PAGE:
The organizer of that exhibition, textile and rug-designer Christopher Farr, whose eponymous company has offices in London and Los Angeles, was a frontrunner in the current rug boom. “When we started making artist-designed rugs [in the early 1990s] people laughed at us,” says Matthew Bourne, Farr’s business partner. “Nobody else did it at the time. But we’ve always asked, ‘Why can a sculpture be a work of art and not a rug?’ ” Christopher Farr now sells rugs by a roster of big-name artists and designers that includes Andrée Putman, Jorge Pardo and Sarah Morris.


Poppy Night by Alexander McQueen,
handwoven wool aubusson, for the Rug Company

As Bourne notes, artistic rugs have seen previous high-water marks: “In the 1920s the groundbreaking Myrbor gallery in Paris, led by Marie Cuttoli, sold rugs by Picasso and other artists.” Then, into the 1950s and 1960s, rugs came on to the market bearing designs by artists including Ellsworth Kelly and Alexander Calder. But it took until the 1990s to feel the real heat of revival, which Bourne attributes to “a search for new and durable art forms that are useful as well as beautiful”.
Cast around, and you’ll find plenty more manifestations of the new art rug. Notable in the genre are Michelle Evans’s wool and silk rugs, which have just been exhibited at the J+A Gallery in Dubai; ChiChi Cavalcanti’s graphic, Brazil-influenced rugs, which are prized by architects and interior designers; and Tania Johnson’s meditative rugs based on photographs of natural phenomena such as water. “They take months of painstaking work,” says Johnson, whose clients have included Calvin Klein Home.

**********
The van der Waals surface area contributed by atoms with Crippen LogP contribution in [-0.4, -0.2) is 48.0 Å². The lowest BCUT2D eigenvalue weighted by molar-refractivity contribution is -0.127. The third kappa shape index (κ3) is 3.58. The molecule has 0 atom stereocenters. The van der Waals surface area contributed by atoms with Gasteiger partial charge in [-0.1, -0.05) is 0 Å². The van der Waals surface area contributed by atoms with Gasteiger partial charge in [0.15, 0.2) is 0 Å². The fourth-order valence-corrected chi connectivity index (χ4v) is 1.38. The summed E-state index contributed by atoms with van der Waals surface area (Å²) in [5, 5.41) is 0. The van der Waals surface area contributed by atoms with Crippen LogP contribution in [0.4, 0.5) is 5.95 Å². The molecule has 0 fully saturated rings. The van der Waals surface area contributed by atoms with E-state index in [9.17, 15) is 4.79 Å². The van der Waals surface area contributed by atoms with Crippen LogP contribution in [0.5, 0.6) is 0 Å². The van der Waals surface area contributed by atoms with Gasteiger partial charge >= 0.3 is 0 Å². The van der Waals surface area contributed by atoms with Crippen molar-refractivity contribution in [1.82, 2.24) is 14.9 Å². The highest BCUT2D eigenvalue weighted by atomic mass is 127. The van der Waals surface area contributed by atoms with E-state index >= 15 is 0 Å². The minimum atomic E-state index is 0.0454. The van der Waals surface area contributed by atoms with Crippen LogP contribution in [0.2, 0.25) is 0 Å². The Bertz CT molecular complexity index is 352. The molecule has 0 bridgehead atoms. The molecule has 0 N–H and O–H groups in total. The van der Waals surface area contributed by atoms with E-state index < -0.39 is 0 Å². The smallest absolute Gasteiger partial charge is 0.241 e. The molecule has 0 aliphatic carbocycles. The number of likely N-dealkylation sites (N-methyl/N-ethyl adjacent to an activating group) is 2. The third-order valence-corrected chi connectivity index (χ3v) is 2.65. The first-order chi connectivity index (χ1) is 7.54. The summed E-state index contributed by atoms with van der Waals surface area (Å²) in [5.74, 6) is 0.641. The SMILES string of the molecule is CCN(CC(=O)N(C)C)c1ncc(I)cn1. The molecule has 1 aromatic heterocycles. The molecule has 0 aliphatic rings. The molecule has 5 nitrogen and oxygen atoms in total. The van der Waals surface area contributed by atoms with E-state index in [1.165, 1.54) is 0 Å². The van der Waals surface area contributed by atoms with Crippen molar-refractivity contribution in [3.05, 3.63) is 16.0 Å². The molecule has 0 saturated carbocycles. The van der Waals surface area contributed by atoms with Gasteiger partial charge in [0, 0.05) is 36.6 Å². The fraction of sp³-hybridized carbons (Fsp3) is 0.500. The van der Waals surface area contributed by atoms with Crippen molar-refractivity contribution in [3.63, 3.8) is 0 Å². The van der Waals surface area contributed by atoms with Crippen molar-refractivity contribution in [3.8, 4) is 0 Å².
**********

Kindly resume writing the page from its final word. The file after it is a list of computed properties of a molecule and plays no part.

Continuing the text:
There’s even an avant-garde strand in artistic rug-making. In May, at Barneys in New York, an exhibition called Volume #1 showed the results of a limited-edition art-rug project from luxury rug-makers Henzel Studio, which included a Juergen Teller portrait of a nude Vivienne Westwood in rug form, a rug by Helmut Lang, and an astonishing floor-piece by Marilyn Minter called Cracked Glass.
Several of these rugs broke out of the classic rectangular format, and used differing weave heights to create complex images. “This collection was a way to show the rug in a broader context,” says Joakim Andreasson, curator of the project. “The idea was to bring the art rug to a new audience that doesn’t make such a distinction between applied and fine art.” It’s also worth noting that compared to much contemporary art, the rugs were relatively affordable: with prices ranging from $16,000 to $20,000, they are cheap enough, almost, to induce a serious rug habit.